Obviously the cost of production has increased a lot due to the use of fertilizers, most of which are actually produced outside of Europe. And in the end, the cost is quite difficult to assume for the producer and then for the final consumer, so the first benefit is really going to be, if we manage to implement bionutrients, to reduce that cost. And of course without forgetting the importance that it will have for the environment, by reducing the contribution of synthetic fertilizers and resorting to these natural resources, extracting all the potential that they have of nutrients, so that it is used by the plant and the environment; There are two clear benefits. And regarding the quality of the fruit, as long as we regulate it correctly, it will be the same, because the plant will have the nutrients it needs available in this type of biosolution. In other words, there will not be a limitation in production or quality.

With the climatic and geographical conditions of Peru, can biofertigation be carried out in the producing areas? Should any special care be taken?

I mainly believe that the limitation and consideration that must be taken, in the case of biofertigation, is to have nearby organic sources. In other words, we cannot implement it in a place that is tremendously far from the generation of that organic matter, because in the end it also becomes the same problem as mineral fertilizer. I think that it is the main limitation to have organic sources; composted or vermi composted, from plant remains or animal manure, so that they allow us to apply it optimally. And the fact that they are different climatologically, what leads us is to manage resources well, to know well the analysis of that bionutrient, of that biofertigation that I am going to apply, and manage it as we have managed mineral fertilizer up to now; through plant, drainage and drip analyzes to maintain optimal levels for the plant. Therefore, climate and geography should not affect how the application of biofertigation or synthetic or mineral fertilizers should be studied.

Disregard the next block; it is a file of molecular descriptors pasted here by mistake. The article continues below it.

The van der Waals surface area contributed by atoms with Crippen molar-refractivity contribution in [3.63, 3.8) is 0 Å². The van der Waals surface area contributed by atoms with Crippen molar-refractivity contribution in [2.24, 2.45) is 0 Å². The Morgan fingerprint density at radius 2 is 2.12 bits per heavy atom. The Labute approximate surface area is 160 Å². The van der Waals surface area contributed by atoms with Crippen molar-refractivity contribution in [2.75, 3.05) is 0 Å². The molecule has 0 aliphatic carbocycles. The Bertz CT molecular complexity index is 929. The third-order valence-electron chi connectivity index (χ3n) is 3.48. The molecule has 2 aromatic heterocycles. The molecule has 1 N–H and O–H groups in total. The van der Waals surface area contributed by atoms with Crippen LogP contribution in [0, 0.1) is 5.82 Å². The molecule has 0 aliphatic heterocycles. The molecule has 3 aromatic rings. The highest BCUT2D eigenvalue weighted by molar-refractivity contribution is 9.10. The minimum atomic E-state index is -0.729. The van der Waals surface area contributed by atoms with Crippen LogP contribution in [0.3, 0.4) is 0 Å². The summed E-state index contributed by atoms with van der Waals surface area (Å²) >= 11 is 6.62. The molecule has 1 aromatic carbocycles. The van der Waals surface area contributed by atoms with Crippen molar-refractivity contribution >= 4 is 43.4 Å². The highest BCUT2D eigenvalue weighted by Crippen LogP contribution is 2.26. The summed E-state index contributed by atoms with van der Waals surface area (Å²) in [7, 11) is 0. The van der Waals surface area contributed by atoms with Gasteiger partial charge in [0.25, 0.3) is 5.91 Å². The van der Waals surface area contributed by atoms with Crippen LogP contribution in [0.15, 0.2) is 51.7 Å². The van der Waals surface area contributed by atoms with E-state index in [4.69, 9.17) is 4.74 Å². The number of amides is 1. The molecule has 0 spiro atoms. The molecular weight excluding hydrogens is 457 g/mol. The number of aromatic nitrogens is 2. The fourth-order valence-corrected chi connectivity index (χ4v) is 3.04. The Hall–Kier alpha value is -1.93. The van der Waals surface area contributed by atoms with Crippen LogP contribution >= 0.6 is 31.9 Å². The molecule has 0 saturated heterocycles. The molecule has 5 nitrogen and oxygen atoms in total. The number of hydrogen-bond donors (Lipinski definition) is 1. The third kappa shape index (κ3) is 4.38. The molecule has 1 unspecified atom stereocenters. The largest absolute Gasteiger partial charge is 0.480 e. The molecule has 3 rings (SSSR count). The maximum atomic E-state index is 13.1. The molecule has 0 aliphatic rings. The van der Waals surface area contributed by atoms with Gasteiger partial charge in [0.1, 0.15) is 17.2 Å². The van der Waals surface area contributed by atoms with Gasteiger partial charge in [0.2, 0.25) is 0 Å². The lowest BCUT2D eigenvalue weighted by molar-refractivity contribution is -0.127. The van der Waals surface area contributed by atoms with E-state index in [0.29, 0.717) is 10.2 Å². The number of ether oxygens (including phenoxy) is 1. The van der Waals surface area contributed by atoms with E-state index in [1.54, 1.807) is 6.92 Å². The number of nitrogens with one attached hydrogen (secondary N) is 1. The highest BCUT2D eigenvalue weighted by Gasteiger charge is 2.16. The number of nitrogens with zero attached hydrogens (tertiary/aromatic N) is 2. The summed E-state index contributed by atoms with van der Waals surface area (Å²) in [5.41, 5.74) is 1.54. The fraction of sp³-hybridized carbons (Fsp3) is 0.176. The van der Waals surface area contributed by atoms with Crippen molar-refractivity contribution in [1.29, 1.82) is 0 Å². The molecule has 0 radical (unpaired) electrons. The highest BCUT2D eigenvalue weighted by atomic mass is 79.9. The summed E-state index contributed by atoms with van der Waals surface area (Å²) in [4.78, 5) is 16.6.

The outstanding academic will continue working together with Blueberries Consulting, participating as a teacher in the diploma course "Conventional production and soilless cultivation in blueberries: Use of substrates and fertigation", and in the International Expert Level course in "Irrigation and nutrition in blueberries: conventional production and cultivation without soil”, organized together with his alma mater, the University of Almería. Both programs will be online, and you must first complete the diploma, which is a requirement to advance to the higher academic degree of Expert Level. Registration will be open from August 1 through the platform Agricultural Seminars.

You can see the interview with Dr. María Carmen del Salas and other of our speakers from the Trujillo International Blueberry Seminar on our YouTube channel, BlueberriesTV. 

By Catalina Pérez Ruiz - Blueberries Consulting.